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February 29, 2020

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Feeling edgy? One therapy may be music to your ears

Music is said to “soothe the savage beast.” It can be a way of calming heartache, pain and emotions. No, it can’t conquer the coronavirus beast, but it can help soothe the nerves of people riding out the agonies of the epidemic.

That’s where students and teachers from the music therapy program of the Shanghai Conservatory of Music come into play. They have decided to make use of their music training to help ease people’s anxiety over the viral outbreak and the rigors of being cooped up at home.

“Find yourself a comfortable position and close your eyes.”

Feng Zhuoyan, a sophomore in music therapy education, is using visual software on a laptop to talk to a housewife who is anxious because her husband works at a medical institution in Shanghai.

“In addition to anxiety about her husband’s occupation in these trying times, her limited social life makes her restless,” Feng explained to Shanghai Daily. “What I have been doing is helping her try to shift her focus and find peace in mind.”

Feng and seven other students are members of an online music therapy project initiated by the conservatory earlier this month. Under the instruction of professors, the student “therapists” are volunteering their services to those in need of help.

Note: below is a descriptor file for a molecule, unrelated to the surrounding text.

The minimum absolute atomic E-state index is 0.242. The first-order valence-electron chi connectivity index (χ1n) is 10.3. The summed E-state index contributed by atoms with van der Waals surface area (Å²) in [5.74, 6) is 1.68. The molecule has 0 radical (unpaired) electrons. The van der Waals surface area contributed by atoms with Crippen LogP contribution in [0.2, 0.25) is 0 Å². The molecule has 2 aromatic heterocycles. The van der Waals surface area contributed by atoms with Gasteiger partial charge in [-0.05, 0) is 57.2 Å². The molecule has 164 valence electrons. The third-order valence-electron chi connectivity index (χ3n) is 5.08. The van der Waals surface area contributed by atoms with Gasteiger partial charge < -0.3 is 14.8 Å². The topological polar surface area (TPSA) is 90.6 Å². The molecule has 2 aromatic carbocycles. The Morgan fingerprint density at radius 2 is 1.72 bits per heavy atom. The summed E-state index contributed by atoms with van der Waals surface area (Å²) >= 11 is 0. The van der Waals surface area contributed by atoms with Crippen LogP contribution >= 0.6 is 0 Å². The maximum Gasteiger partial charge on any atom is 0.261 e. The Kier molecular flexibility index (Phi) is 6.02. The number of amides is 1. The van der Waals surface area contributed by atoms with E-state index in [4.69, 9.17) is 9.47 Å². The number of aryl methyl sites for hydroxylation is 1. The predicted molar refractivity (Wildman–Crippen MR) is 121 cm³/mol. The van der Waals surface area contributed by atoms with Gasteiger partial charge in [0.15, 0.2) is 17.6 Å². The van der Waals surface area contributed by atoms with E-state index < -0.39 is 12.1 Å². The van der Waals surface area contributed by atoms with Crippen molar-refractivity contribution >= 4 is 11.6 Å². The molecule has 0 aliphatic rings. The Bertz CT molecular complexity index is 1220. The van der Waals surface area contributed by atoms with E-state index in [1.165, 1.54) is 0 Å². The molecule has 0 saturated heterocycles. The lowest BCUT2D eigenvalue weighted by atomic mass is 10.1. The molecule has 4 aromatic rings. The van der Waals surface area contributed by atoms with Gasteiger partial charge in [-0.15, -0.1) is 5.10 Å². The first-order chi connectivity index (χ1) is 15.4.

“We prefer calling them ‘visitors’ instead of ‘patients,’” Feng said, “because they are just ordinary people in need of temporary psychological help. I’m extremely happy when I receive positive feedback from my visitors. It is satisfying to help people.”

According to Professor Yang Yanyi, one of the instructors in the project, music therapy is still a relatively new concept in China.

“Social practice and application play an important part in our education,” said Yang. “Music therapy students have been frequently involved in community service and hospital volunteer activities. What is special about this project is that the whole procedure is conducted online instead of the traditional face-to-face method.”

Music therapy is an interdisciplinary major that integrates musicology, psychology, sociology, and education theory and practice. It employs specific music activities to achieve the purpose of maintaining, restoring, improving and promoting physical and mental well-being. The major, better developed in the United States and some European countries, is just emerging in China.

Yang said the project was initially designed to help medical professionals ease the stress of their work during the epidemic.

“Apart from doctors and nurses tending novel coronavirus patients at the front line, other medical professionals, including those working in Shanghai’s hospitals, are under great pressure too,” said Yang. “They are exposed to more potential dangers than before. The increase in patient anxiety also affects medical staff.”

Yang said the project is accessible to the general public regardless of occupation or location. People can make appointments through the project’s official WeChat account (shcm1927). The eight music therapists each work three-hour shifts from home.

Tong Xinxin, a senior majoring in music therapy, has served more than 20 people in the past two weeks. Most of them were women aged between 30 and 50, including medical staff from the Yueyang Hospital of Integrated Traditional Chinese and Western Medicine, Shanghai Ruijin Hospital and Shuguang Hospital.